OPEC+ crude loadings fall in April as products loadings rise
In this insight we shed light on the diverging trends emerging for crude and refined products loadings from OPEC+.
As the impact of various sanctions on Russian oil ripple through the global market, we see diverging trends for crude and refined products loadings from OPEC+. As a collective, OPEC+ loadings of refined products exports increased m-o-m April, while crude loadings fell.
Crude/condensates loadings decline, despite Russian boost
Total crude/condensate loadings by OPEC+ stood at 28.6mbd in April, down by 240kbd m-o-m, despite a sharp rise in Russian crude loadings (+600kbd m-o-m). Buying interest from many (mostly Europeans) for Russian crude has waned in recent weeks but India and China have stepped up purchasing of Baltic and Black Sea Russian crude.
In contrast to Russia, most other large producers in OPEC+ have barely, if at all, upped crude loadings in April. Amongst the largest producers, Saudi Arabia, Kuwait and Libya posted lower m-o-m crude loadings in April, the latter impacted by production shut-ins and blockades at terminals. And West African suppliers Nigeria and Angola also saw declines, underlining a longer, more structural decline in production. Aside from Russia, the only significant exception among the OPEC+ group to have increased crude loadings was the UAE, posting a m-o-m increase of 480kbd.
Refined products loadings increase, despite Russian slump
In contrast to the OPEC+ decline in crude loadings, refined products loadings have grown m-o-m in April, no doubt supported by surging product cracks around the world, especially for middle distillates.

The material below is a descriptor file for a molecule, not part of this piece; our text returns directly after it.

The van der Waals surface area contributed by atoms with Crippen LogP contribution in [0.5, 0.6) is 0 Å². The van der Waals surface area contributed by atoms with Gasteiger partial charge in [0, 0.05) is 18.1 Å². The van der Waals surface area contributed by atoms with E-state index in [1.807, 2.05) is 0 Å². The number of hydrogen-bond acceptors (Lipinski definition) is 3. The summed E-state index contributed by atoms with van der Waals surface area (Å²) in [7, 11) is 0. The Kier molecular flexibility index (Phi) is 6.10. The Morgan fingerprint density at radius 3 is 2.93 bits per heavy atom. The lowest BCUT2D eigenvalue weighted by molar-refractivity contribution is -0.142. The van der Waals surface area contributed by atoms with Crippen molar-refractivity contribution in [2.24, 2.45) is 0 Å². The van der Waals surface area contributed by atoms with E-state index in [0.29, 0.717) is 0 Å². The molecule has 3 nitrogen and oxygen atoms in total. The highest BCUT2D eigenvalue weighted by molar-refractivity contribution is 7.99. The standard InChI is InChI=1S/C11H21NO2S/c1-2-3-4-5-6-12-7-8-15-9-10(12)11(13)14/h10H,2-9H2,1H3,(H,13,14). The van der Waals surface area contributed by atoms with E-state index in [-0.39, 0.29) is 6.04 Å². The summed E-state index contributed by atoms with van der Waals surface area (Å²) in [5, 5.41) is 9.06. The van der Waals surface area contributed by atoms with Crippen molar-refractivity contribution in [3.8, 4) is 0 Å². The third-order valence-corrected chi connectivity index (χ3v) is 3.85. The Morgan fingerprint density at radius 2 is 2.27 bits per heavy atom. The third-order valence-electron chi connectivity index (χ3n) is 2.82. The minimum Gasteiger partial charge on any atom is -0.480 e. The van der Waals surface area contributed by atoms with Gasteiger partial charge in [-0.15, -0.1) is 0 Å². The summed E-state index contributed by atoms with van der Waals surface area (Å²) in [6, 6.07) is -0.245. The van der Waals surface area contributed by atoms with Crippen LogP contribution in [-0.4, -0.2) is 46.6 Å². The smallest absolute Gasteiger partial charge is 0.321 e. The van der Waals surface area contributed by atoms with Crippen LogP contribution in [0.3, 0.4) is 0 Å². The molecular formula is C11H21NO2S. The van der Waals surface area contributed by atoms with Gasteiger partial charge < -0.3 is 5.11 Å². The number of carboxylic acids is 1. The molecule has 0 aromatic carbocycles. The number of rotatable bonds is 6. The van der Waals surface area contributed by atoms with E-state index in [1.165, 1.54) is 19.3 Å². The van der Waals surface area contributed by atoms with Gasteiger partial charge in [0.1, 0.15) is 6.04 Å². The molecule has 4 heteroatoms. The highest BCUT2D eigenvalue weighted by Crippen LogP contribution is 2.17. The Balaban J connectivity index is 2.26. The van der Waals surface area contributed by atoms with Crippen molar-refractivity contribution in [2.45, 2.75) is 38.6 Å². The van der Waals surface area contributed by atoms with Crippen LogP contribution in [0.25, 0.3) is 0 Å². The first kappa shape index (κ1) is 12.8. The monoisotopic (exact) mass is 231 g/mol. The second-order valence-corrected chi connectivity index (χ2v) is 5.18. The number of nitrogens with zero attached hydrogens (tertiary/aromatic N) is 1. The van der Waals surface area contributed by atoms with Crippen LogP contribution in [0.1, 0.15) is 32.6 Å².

Total refined product loadings in April (combined clean and dirty products – naphtha, gasoline, jet, diesel, dirty feedstocks and fuel oils) from OPEC+ reached 8.7mbd in April, up 200kbd from March. Though that figure is not as large as the 240kbd m-o-m drop in OPEC+ crude loadings, it masks somewhat by a huge reduction in Russia products loadings. Total Russian products loadings fell below 2.4mbd in April, the lowest since August 2020, amid run cuts at domestic refineries.
By excluding Russia from OPEC+ products loadings, April’s total of 6.3mbd is actually a five-month high. And while no single producer has massively upped product loadings, m-o-m increases in the range of 60-90kbd have been posted by UAE, Kuwait and Algeria. Saudi Arabia, the largest source of refined products in OPEC+, only marginally increased loadings (+30kbd) in April but that figure could climb in May as refineries return from maintenance.
Looking ahead, it is well possible that this divergence between OPEC+ crude and products loadings prevails. Refined product margins are strong across the globe and will continue to be bolstered by seasonally rising demand for fuels, while Europe’s potential ban on Russian oil draws closer. Meanwhile, the flatness in OPEC+ seaborne crude loadings is likely to continue at best, as it becomes increasingly evident that structural production decline issues, regular operational challenges and a lack of investment easily counterbalance what may still be left as spare production capacity, possibly to be made available in line with rising output quotas. And the very most people think that Russian production is set to decline further, albeit recent trends in exports and floating-roof inventories suggest otherwise.